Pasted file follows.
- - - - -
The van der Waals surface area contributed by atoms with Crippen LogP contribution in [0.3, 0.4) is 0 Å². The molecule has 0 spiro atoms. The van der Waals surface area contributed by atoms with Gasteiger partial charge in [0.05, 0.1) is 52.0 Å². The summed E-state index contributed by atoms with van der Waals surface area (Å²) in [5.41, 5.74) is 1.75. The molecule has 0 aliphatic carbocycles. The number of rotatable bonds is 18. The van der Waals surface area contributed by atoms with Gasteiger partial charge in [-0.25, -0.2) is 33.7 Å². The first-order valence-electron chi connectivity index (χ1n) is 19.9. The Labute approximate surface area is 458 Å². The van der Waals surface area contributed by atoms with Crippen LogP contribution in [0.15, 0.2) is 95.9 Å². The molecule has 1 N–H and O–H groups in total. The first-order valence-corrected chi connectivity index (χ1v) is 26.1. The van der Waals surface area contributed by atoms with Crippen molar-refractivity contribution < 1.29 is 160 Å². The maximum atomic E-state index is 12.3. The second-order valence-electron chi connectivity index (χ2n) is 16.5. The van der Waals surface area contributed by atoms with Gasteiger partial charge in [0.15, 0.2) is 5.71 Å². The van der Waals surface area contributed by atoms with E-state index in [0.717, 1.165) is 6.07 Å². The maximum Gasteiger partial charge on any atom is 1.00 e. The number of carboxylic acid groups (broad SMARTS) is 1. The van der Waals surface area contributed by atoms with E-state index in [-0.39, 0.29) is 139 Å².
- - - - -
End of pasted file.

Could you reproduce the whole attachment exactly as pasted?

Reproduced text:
The van der Waals surface area contributed by atoms with Crippen LogP contribution in [0.3, 0.4) is 0 Å². The molecule has 0 spiro atoms. The van der Waals surface area contributed by atoms with Gasteiger partial charge in [0.05, 0.1) is 52.0 Å². The summed E-state index contributed by atoms with van der Waals surface area (Å²) in [5.41, 5.74) is 1.75. The molecule has 0 aliphatic carbocycles. The number of rotatable bonds is 18. The van der Waals surface area contributed by atoms with Gasteiger partial charge in [-0.25, -0.2) is 33.7 Å². The first-order valence-electron chi connectivity index (χ1n) is 19.9. The Labute approximate surface area is 458 Å². The van der Waals surface area contributed by atoms with Crippen LogP contribution in [0.15, 0.2) is 95.9 Å². The molecule has 1 N–H and O–H groups in total. The first-order valence-corrected chi connectivity index (χ1v) is 26.1. The van der Waals surface area contributed by atoms with Crippen molar-refractivity contribution < 1.29 is 160 Å². The maximum atomic E-state index is 12.3. The second-order valence-electron chi connectivity index (χ2n) is 16.5. The van der Waals surface area contributed by atoms with Gasteiger partial charge in [0.15, 0.2) is 5.71 Å². The van der Waals surface area contributed by atoms with E-state index in [0.717, 1.165) is 6.07 Å². The maximum Gasteiger partial charge on any atom is 1.00 e. The number of carboxylic acid groups (broad SMARTS) is 1. The van der Waals surface area contributed by atoms with E-state index in [-0.39, 0.29) is 139 Å².